UK; it varies, a lot. Schools may run fundraisers for specific purposes, or just as an annual event.
I’ve helped out a friend’s kid’s school a few times doing face painting at their annual one. They had a bunch of little stalls, some run by kids/parents/random friends who got dragged along, and a few pro stalls which presumably paid to be there. Raffles, games, lucky dips, that sort of thing. A faintly unnerving amount of alcohol as prizes.
That’s at primary level. I know some schools rent out halls and gyms over holidays and even weekends, because I’ve been to events in a few. They’re generally quite cheap, and especially for smaller towns, it seems like a good plan to me, as there often aren’t many- or any- other budget venues for community events.
Aside from that, I mainly know what my old school did, because I don’t have friends with kids at secondary level yet.
Parents paid for some school trips, though there was at my school, frequently an emergency fund if just a few kids can’t afford it (for stuff like museum visits where the whole class was going, not for things like the trip to France). They offered stuff like out of school clubs (mostly free, but some had a nominal charge) and 1-to-1 lessons on instruments at an extra fee. Never heard of charges for sports teams, aside from bringing your own kit.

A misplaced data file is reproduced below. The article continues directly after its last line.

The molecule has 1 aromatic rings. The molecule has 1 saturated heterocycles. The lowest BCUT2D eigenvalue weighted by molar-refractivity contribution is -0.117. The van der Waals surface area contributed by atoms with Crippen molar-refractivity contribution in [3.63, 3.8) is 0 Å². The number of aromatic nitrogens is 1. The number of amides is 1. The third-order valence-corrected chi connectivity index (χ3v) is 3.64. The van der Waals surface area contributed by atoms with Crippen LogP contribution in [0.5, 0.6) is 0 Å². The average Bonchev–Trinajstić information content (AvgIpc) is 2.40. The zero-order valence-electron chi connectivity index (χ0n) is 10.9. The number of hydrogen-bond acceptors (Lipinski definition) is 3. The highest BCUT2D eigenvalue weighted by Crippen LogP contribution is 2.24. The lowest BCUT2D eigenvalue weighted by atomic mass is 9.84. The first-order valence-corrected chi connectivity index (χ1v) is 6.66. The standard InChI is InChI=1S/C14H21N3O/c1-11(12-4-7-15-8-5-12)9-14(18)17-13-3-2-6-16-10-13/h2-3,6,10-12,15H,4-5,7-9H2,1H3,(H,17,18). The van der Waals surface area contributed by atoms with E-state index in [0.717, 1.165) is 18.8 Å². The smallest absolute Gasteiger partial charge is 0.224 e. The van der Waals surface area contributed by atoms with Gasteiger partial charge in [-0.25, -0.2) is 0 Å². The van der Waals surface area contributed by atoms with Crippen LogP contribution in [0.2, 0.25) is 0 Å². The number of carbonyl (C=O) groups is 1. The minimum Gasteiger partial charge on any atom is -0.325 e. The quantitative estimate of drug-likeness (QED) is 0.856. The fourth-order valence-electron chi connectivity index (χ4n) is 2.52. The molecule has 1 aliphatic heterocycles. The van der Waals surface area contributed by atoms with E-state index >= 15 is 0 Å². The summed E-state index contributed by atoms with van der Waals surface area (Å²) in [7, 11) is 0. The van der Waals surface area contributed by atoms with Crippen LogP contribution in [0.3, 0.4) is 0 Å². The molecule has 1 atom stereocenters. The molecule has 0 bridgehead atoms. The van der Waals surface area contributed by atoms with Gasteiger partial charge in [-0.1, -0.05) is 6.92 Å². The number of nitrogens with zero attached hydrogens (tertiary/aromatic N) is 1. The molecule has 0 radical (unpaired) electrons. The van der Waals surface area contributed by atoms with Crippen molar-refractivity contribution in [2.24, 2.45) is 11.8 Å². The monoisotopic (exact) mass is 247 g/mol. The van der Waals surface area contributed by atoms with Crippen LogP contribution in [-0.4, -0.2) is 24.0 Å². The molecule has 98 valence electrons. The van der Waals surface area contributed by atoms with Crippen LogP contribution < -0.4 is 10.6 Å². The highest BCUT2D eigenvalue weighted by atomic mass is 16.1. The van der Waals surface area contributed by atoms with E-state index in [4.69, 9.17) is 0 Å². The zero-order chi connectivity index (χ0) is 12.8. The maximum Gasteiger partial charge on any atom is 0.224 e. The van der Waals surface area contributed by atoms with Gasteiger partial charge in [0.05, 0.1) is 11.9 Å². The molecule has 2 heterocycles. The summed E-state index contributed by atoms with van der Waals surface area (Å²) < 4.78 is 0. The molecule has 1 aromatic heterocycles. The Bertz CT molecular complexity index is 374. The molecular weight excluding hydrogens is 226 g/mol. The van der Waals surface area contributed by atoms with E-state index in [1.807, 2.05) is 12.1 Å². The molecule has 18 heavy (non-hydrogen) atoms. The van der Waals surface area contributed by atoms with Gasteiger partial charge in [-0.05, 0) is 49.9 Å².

For school concerts, they charged entry (£2 or so, not a large sum), and sold drinks and cakes.
I never brought home any letters straight up asking for money, aside from for trips.
My brother’s school, however, sent a lot of letters asking for money, which I believe my parents mostly grumblingly paid.
According to my brother, boys (it being a very old school for boys) with parents who didn’t cough up got harassed by some of the teachers, and even got detention for not paying some of these ‘totally optional’ fees, and you couldn’t be a prefect if your parents didn’t pay. It was widely agreed to be ridiculous, and something the school only got away with due to its age and reputation.
There was one annual ‘totally optional’ fee for, iirc, £100 for ‘laboratory equipment’, which supposedly was for replacing stuff the student broke. I remember him telling me about that one 'cos one of his classmates, having not broken anything all year, decided he was going to finish up the year by helping himself to £100 worth of equipment, mostly in the form of the batteries out absolutely anything that had batteries, and a few small, easily overlooked but vital bits from various expensive devices.
They still send my brother letters begging for money now, nearly 20 years later.